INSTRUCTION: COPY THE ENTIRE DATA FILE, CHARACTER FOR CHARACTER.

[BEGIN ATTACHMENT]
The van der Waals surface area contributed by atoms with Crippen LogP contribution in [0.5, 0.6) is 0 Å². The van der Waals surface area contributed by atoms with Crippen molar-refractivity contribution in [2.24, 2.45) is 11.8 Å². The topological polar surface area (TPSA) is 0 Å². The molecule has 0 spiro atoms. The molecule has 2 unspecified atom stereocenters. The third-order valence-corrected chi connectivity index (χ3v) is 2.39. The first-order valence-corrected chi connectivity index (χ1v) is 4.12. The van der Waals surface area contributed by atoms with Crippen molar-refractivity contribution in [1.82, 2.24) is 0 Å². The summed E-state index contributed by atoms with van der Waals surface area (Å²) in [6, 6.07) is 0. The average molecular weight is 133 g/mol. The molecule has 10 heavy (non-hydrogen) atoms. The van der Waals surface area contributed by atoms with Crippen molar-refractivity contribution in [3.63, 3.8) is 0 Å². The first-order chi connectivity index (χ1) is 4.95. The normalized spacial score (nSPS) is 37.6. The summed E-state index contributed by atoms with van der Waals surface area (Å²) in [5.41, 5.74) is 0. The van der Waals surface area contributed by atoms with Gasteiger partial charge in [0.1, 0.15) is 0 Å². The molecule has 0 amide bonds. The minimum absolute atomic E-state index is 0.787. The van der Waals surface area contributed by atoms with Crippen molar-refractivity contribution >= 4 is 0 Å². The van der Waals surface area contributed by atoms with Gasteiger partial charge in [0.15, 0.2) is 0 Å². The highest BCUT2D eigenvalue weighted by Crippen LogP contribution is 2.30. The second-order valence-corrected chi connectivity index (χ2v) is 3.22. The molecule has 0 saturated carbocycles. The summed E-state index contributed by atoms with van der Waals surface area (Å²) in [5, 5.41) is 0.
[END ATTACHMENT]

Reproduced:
The van der Waals surface area contributed by atoms with Crippen LogP contribution in [0.5, 0.6) is 0 Å². The van der Waals surface area contributed by atoms with Crippen molar-refractivity contribution in [2.24, 2.45) is 11.8 Å². The topological polar surface area (TPSA) is 0 Å². The molecule has 0 spiro atoms. The molecule has 2 unspecified atom stereocenters. The third-order valence-corrected chi connectivity index (χ3v) is 2.39. The first-order valence-corrected chi connectivity index (χ1v) is 4.12. The van der Waals surface area contributed by atoms with Crippen molar-refractivity contribution in [1.82, 2.24) is 0 Å². The summed E-state index contributed by atoms with van der Waals surface area (Å²) in [6, 6.07) is 0. The average molecular weight is 133 g/mol. The molecule has 10 heavy (non-hydrogen) atoms. The van der Waals surface area contributed by atoms with Crippen molar-refractivity contribution in [3.63, 3.8) is 0 Å². The first-order chi connectivity index (χ1) is 4.95. The normalized spacial score (nSPS) is 37.6. The summed E-state index contributed by atoms with van der Waals surface area (Å²) in [5.41, 5.74) is 0. The van der Waals surface area contributed by atoms with Gasteiger partial charge in [0.1, 0.15) is 0 Å². The molecule has 0 amide bonds. The minimum absolute atomic E-state index is 0.787. The van der Waals surface area contributed by atoms with Crippen molar-refractivity contribution >= 4 is 0 Å². The van der Waals surface area contributed by atoms with Gasteiger partial charge in [0.15, 0.2) is 0 Å². The highest BCUT2D eigenvalue weighted by Crippen LogP contribution is 2.30. The second-order valence-corrected chi connectivity index (χ2v) is 3.22. The molecule has 0 saturated carbocycles. The summed E-state index contributed by atoms with van der Waals surface area (Å²) in [5, 5.41) is 0.